Another good exercise is to envision what your restaurant would feel like for a customer. Imagine the location, furnishing, and décor. How do you order? How far away from each other are your tables? Don't get too far into the details, but trying to understand the realistic application of your concept can pay off greatly in planning. Planning can be vague and abstract, so planning with the end application in mind can solidify realistic plans that will set up your restaurant for success.
Poor location choice can doom a business, whether from lack of foot traffic, illegality of the location, or from being unable to compete with nearby restaurants. After you have your concept, look for locations that work well with your target audience and purpose. If you want to have a mid-scale restaurant with an emphasis on dates, find a location near a cinema or theatre. If you want a quick-service restaurant that offers food that is fast to eat, try to obtain a property near popular local stores or shopping areas. When researching locations, keep track of each viable option in Zip Checklist and use the comments feature to keep track of your thoughts on it and its notable features.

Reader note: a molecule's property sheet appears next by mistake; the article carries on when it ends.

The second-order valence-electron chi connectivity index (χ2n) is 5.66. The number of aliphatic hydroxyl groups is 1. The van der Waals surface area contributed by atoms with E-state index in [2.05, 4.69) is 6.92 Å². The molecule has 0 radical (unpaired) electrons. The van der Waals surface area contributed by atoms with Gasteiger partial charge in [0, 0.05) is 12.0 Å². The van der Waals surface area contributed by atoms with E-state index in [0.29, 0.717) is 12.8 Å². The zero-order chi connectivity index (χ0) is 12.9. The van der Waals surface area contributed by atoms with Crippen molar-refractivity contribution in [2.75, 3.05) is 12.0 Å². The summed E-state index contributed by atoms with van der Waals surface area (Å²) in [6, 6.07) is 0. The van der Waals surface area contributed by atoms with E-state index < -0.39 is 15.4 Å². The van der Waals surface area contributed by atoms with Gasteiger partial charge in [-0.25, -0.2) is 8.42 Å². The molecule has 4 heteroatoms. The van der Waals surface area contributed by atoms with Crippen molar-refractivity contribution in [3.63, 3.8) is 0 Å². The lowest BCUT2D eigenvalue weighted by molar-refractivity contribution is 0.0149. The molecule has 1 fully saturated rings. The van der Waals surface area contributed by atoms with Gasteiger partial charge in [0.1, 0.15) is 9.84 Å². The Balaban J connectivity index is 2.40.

Notable features include parking for customers. While you may not be able to offer your own parking lot, try to find locations whose street parking is usually available during peak dining hours. Another concern is finding locations that either come equipped with or are easily modified to provide access for people with disabilities. Depending on local laws, this could be required, but otherwise, it is just good business. When focusing on your target audience, you don't want to turn away any customers that are interested.
Keep vendors and local farms in mind when you are deciding on your final destination. Minimizing costs and delivery times can push one option over another.
The reason any restaurant goes under is financial. If they didn't properly consider their revenue or budget, it doesn't matter how good the food they're serving is. Do your research on the cost of the machinery you need, the rent on your location, fees to acquire the required permits and licenses to legally operate, the cost of insurance, and local labor costs for the type of employees you need. Oversimplifying your budget leads to unrealistic estimates, so dig into the details of what you will need to start your own restaurant. It is dedicated hard work that will give you the best chance to stay open. Entering some of these items into Zip Checklist can also serve as an important way to keep track of what you have purchased and what you need to buy, such as each piece of kitchen hardware, required permits and licenses, décor, and furniture.